Mix it for a maximum of 20-30 seconds so it doesn't over-froth. I then let it sit for a few minutes, while I prep for the next step; this will allow the water to absorb into the powder. Give it another quick mix with the frother. If you find that the milk frother has produced foam, skim it off the surface before adding the bonding agent.

The bonding agent instructions say to use a ratio of 1:1, but I usually just eyeball it and squeeze it in. Stir to combine; I generally use a popsicle stick at this point so I have a record of what the colour looks like on raw wood.

Keep in mind that milk paint tends to settle on the bottom when it sits, so give it a stir while you're using it every once in a while to reincorporate.

Step 4: Disassemble

It's much easier to get into all the nooks and crannies when the chair is in pieces so I took it apart. Once you have it disassembled, make sure you put all the screws and washers in a ziplock bag, so you don't lose them, and set aside for later!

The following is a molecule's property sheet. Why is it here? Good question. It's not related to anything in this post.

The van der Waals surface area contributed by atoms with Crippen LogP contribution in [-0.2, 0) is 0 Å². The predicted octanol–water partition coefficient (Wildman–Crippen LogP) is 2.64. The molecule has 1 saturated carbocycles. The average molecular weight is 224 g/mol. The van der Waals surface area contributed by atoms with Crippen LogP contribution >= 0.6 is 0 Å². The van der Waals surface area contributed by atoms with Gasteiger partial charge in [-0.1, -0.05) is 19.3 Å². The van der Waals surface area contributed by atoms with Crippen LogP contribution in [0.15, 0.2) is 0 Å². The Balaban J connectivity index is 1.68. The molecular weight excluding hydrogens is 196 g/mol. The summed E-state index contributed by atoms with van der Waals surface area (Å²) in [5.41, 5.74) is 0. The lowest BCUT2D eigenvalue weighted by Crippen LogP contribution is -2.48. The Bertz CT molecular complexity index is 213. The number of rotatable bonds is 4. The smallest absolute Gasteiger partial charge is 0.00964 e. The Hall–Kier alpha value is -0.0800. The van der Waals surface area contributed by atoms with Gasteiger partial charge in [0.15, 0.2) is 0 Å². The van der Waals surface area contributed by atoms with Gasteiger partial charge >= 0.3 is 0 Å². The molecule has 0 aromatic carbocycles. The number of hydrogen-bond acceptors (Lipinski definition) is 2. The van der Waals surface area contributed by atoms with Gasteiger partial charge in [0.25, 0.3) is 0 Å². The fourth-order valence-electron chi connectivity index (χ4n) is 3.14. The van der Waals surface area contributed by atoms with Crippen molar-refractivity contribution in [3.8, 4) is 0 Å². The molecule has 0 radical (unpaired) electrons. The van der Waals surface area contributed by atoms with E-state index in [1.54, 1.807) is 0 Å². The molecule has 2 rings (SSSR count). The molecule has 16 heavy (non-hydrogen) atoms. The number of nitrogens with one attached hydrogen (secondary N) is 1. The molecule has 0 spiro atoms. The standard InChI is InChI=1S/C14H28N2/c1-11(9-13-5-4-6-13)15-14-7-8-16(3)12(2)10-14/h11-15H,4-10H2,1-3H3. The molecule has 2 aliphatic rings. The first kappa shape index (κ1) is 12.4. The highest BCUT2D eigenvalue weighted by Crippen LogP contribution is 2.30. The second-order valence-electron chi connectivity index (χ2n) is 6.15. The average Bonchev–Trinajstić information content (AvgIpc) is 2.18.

Step 5: Pro Tip - Another Stick It Bonding Experience

A professional trick I learned from hubs when painting small pieces is to set up a board with masking tape (here, I'm using a scrap of cardboard). The masking tape is positioned down the middle of the board lengthwise facing sticky side up and it's secured with smaller pieces placed crosswise (sticky side down). Then you'll have somewhere to paint the last little bit (as you'll see later) so you can finish hands-free and also rest the pieces as they dry to get air circulation.

Now you can start painting the first piece. For this project, I used a cheap bristle brush. I painted the front, in between the slats and all the edges - leaving the back for the next coat.

When you get to the very last unpainted section, you can stick the piece down to the board.